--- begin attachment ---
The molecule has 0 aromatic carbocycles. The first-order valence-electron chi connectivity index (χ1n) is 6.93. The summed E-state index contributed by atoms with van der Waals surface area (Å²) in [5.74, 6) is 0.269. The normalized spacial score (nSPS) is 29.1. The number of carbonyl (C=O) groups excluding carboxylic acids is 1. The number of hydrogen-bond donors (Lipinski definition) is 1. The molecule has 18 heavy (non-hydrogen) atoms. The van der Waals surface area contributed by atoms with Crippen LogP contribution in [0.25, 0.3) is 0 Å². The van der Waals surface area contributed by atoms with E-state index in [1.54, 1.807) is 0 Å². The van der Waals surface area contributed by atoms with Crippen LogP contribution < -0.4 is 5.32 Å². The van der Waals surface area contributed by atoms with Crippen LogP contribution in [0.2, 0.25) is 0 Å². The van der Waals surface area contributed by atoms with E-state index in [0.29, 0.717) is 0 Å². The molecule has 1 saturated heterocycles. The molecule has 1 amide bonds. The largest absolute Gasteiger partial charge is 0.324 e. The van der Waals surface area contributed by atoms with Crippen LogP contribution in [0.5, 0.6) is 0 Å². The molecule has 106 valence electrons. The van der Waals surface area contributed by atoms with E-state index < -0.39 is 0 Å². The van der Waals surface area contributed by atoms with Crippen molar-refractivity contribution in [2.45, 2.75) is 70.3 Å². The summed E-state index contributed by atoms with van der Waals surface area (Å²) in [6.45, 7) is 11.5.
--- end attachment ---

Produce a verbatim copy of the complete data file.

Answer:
The molecule has 0 aromatic carbocycles. The first-order valence-electron chi connectivity index (χ1n) is 6.93. The summed E-state index contributed by atoms with van der Waals surface area (Å²) in [5.74, 6) is 0.269. The normalized spacial score (nSPS) is 29.1. The number of carbonyl (C=O) groups excluding carboxylic acids is 1. The number of hydrogen-bond donors (Lipinski definition) is 1. The molecule has 18 heavy (non-hydrogen) atoms. The van der Waals surface area contributed by atoms with Crippen LogP contribution in [0.25, 0.3) is 0 Å². The van der Waals surface area contributed by atoms with E-state index in [1.54, 1.807) is 0 Å². The van der Waals surface area contributed by atoms with Crippen LogP contribution < -0.4 is 5.32 Å². The van der Waals surface area contributed by atoms with Crippen LogP contribution in [0.2, 0.25) is 0 Å². The van der Waals surface area contributed by atoms with E-state index in [0.29, 0.717) is 0 Å². The molecule has 1 saturated heterocycles. The molecule has 1 amide bonds. The largest absolute Gasteiger partial charge is 0.324 e. The van der Waals surface area contributed by atoms with Crippen LogP contribution in [0.5, 0.6) is 0 Å². The molecule has 106 valence electrons. The van der Waals surface area contributed by atoms with E-state index < -0.39 is 0 Å². The van der Waals surface area contributed by atoms with Crippen molar-refractivity contribution in [2.45, 2.75) is 70.3 Å². The summed E-state index contributed by atoms with van der Waals surface area (Å²) in [6.45, 7) is 11.5.